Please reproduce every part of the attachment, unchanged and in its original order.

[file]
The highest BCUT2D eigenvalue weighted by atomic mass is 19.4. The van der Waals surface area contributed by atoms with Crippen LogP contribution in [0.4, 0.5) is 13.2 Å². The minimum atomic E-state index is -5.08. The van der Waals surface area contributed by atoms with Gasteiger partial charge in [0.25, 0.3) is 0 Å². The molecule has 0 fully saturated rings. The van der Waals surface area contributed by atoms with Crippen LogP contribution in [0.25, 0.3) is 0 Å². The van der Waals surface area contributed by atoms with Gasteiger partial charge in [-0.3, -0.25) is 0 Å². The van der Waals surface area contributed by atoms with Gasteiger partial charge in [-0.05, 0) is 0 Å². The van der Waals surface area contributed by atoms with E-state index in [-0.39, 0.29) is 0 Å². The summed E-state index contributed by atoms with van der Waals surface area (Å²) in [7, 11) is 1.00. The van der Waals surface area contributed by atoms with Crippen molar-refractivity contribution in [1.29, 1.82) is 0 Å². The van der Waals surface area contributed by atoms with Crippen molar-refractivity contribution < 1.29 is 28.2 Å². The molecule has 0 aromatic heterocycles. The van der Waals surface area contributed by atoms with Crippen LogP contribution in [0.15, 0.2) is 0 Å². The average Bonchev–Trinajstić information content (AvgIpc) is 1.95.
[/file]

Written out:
The highest BCUT2D eigenvalue weighted by atomic mass is 19.4. The van der Waals surface area contributed by atoms with Crippen LogP contribution in [0.4, 0.5) is 13.2 Å². The minimum atomic E-state index is -5.08. The van der Waals surface area contributed by atoms with Gasteiger partial charge in [0.25, 0.3) is 0 Å². The molecule has 0 fully saturated rings. The van der Waals surface area contributed by atoms with Crippen LogP contribution in [0.25, 0.3) is 0 Å². The van der Waals surface area contributed by atoms with Gasteiger partial charge in [-0.3, -0.25) is 0 Å². The van der Waals surface area contributed by atoms with Gasteiger partial charge in [-0.05, 0) is 0 Å². The van der Waals surface area contributed by atoms with E-state index in [-0.39, 0.29) is 0 Å². The summed E-state index contributed by atoms with van der Waals surface area (Å²) in [7, 11) is 1.00. The van der Waals surface area contributed by atoms with Crippen molar-refractivity contribution in [1.29, 1.82) is 0 Å². The van der Waals surface area contributed by atoms with Crippen molar-refractivity contribution < 1.29 is 28.2 Å². The molecule has 0 aromatic heterocycles. The van der Waals surface area contributed by atoms with Crippen LogP contribution in [0.15, 0.2) is 0 Å². The average Bonchev–Trinajstić information content (AvgIpc) is 1.95.